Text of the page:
The accidental ballistic missile warning that terrified Hawaii residents earlier this month was due to a confusing user interface, right? Maybe not.
According to a Tuesday FCC report, the Hawaii Emergency Management Agency (HEMA) employee who sent the erroneous alert did so because he or she thought the island was in fact under attack. How? Miscommunication and a confusing phone call.
As the FCC report outlines, HEMA has been “actively testing its alert and warning capabilities over the past year.” On Jan. 13, the midnight shift conducted a ballistic missile defense drill without incident. The midnight shift supervisor then decided to do another test with the day shift to get them used to the system during a busier part of the day.
When the day shift supervisor arrived, the midnight shift operator told the day shift supervisor verbally that a test was going to happen, but the day shift supervisor thought that meant another midnight test later on. As a result, the day shift supervisor wasn’t nearby when the day shift staff had to deal with the incoming drill.
What happened next is the ballistic missile version of Who’s on First.
At 8:05 a.m., the midnight shift supervisor initiated the drill by placing a call to the day shift warning officers, pretending to be U.S. Pacific Command. The supervisor played a recorded message over the phone. The recording began by saying “exercise, exercise, exercise,” language that is consistent with the beginning of the script for the drill. After that, however, the recording did not follow the Hawaii Emergency Management Agency’s standard operating procedures for this drill. Instead, the recording included language scripted for use in an Emergency Alert System message for an actual live ballistic missile alert. It thus included the sentence “this is not a drill.” The recording ended by saying again, “exercise, exercise, exercise.” Three on-duty warning officers in the agency’s watch center received this message, simulating a call from U.S. Pacific Command on speakerphone.
Apparently, the employee who sent the alert heard “this is not a drill” but not “exercise, exercise, exercise.” By 8:07 a.m., this person had blasted the alert out to everyone in Hawaii.
Other employees were not confused by the call; “they knew that the erroneous incoming message did not indicate a real missile threat, but was supposed to indicate the beginning of an exercise. Specifically, they heard the words: ‘exercise, exercise, exercise,'” the report said.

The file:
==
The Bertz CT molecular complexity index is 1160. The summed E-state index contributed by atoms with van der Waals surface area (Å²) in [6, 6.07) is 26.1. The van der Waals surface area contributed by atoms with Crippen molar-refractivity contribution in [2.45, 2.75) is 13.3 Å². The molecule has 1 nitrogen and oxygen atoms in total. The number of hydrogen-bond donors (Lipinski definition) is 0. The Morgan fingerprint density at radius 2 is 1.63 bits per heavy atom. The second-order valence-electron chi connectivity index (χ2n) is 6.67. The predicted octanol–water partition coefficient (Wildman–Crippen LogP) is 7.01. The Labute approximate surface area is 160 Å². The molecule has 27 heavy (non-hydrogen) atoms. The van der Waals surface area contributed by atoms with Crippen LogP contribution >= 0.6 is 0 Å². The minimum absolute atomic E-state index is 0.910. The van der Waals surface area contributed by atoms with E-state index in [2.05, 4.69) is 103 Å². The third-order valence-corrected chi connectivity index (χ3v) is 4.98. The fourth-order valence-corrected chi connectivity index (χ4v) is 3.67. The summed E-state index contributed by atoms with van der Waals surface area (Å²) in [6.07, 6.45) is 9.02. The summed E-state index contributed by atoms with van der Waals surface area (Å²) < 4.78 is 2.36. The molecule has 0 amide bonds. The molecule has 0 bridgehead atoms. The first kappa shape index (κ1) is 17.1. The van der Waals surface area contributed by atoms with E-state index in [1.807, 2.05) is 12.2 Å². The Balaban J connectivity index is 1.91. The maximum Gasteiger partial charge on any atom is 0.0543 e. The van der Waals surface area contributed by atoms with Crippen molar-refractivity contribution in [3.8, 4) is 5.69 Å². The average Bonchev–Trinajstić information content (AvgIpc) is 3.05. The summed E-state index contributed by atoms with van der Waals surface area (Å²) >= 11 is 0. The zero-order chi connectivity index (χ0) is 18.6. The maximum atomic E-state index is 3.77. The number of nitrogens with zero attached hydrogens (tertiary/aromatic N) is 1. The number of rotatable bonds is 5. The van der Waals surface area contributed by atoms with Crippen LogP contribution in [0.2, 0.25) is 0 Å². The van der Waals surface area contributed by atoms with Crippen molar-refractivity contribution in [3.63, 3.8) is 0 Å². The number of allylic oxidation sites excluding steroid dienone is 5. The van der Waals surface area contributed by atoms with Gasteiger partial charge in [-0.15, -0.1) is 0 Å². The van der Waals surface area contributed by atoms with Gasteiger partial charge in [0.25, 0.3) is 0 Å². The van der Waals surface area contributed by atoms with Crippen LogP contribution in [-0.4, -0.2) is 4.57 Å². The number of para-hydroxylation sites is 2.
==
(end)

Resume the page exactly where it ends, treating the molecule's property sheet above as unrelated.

“The individual who transmitted the false alert has refused to speak with us,” according to the FCC. So the agency can’t “fully evaluate the credibility of their assertion.” But “based on our investigation to date, the Bureau believes that a combination of human error and inadequate safeguards contributed to this false alert.”
A Series of Unfortunate Events
According to the FCC, a drop-down menu on the HEMA system includes the live- and test- alert templates. There’s also an “Are you sure that you want to send this Alert?” pop-up that appears before an alert goes out.
But the software “did not differentiate between the testing environment and the live alert production environment,” according to the FCC. “Hawaii’s alert origination software allowed users to send both live alerts and test alerts using the same interface, and the same log-in credentials, after clicking a button that simply confirmed ‘Are you sure you want to send this alert?'”
There’s also no system in place to prevent one person from sending out the alert. Had this required a two-person team to execute, the alert likely wouldn’t have gone out.
Hawaii also appeared to be doing a large number of drills without warning, upping the chance of a mistake.
“While other emergency management agencies use no-notice drills under special circumstances, their common practice is to schedule drills in advance for a set date and time,” the FCC concluded.
Going forward, the FCC said, “supervisors must receive advance notice of all future drills.” The system will also “require two credentialed warning officers to sign in and validate the transmission of every alert and test.” And there is now a “false alert correction template” so a second alert can go out in the event an error ever occurs again.
For now, though, ballistic missile defense drills are on hold at HEMA pending the conclusion of the agency’s own investigation.